n South African Journal of Sports Medicine - Micro-oscillations in positive and negative affect during competitive laboratory cycle time trials - a preliminary study : original research
|Article Title||Micro-oscillations in positive and negative affect during competitive laboratory cycle time trials - a preliminary study : original research|
|© Publisher:||Health and Medical Publishing Group (HMPG)|
|Journal||South African Journal of Sports Medicine|
|Affiliations||1 University of Worcester, UK, 2 University of Worcester, UK, 3 University of Worcester, UK, 4 University of Worcester, UK, 5 University of Worcester, UK and 6 Northumbria University, UK|
|Publication Date||Apr 2014|
|Pages||20 - 25|
Background. By incorporating pre-performance or retrospective recall measurement methods, research has shown positive (PA) and negative affect (NA) to operate as both a precursor to, and as a consequence of performance in line with goal achievement. The extent of this affective change within sport is unclear, as measurement of affect within acute settings has yet to be adopted fully.
Objective. To conduct exploratory research examining affect and goal achievement during self-paced cycling to understand further their role during performance.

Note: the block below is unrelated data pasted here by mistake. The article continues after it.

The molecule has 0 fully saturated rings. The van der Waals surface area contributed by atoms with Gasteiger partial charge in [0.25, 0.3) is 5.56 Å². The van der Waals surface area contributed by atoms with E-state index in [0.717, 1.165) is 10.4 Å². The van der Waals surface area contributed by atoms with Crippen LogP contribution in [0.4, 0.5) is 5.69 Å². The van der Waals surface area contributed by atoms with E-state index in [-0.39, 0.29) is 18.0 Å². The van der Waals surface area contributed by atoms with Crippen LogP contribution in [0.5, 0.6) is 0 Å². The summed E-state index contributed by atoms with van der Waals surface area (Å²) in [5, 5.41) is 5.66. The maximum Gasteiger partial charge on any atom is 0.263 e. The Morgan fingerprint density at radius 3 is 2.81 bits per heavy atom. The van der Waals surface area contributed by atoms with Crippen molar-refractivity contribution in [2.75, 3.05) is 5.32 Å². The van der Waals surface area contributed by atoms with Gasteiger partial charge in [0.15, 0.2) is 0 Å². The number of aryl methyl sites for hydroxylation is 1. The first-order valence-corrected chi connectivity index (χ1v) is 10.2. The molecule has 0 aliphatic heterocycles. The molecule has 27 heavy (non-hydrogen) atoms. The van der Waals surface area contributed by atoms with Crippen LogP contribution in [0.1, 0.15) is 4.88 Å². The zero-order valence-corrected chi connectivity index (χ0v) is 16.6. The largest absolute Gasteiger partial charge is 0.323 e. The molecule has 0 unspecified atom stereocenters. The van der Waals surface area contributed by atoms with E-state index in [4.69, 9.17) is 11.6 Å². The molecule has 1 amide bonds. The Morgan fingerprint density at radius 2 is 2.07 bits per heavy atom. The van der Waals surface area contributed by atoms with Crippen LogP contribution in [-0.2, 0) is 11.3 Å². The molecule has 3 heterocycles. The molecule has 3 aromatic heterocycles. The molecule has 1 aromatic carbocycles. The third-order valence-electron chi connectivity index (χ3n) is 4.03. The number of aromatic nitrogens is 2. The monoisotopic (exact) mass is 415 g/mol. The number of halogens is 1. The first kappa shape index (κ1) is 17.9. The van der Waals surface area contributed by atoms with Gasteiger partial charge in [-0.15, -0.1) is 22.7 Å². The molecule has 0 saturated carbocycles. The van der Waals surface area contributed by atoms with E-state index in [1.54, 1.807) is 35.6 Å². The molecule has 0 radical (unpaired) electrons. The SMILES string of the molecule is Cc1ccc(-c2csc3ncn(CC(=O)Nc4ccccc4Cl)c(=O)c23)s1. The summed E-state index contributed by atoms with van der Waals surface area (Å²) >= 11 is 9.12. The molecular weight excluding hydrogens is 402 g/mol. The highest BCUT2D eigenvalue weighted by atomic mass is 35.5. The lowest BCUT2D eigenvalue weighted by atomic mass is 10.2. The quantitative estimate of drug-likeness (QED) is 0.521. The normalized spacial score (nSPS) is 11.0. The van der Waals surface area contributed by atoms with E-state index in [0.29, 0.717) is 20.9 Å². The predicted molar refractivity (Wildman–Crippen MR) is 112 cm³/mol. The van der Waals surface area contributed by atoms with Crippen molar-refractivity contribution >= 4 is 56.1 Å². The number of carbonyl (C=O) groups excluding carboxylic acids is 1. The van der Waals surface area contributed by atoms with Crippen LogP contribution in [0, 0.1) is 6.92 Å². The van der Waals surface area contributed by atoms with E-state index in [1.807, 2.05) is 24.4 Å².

Methods. The positive and negative affect schedule (PANAS), Worcester affect scale (WAS) and ratings of goal achievement were completed by seven trained cyclists prior to two separate 20 km laboratory time trials. The WAS and ratings of goal achievement were also rated during each trial.
Results. Micro-oscillations in affect occurred throughout time trials and to a greater degree where participants were unsuccessful in reaching their goals. Successful trials were characterised by higher PA (p=0.000) and lower NA (p=0.000), with higher goal expectations from the start (p=0.008).
Conclusion. In unsuccessful trials, an overly aggressive start, perhaps due to inaccurate goal setting, led to an inability to maintain performance, with reductions in power output. Further clarification of the catalyst to the performance demise requires a parallel analysis of psychological and physiological parameters. In so doing, a greater understanding of the combined role of affect and goal expectation in pacing and performance will ensue; a benefit to both cyclist and coach alike.
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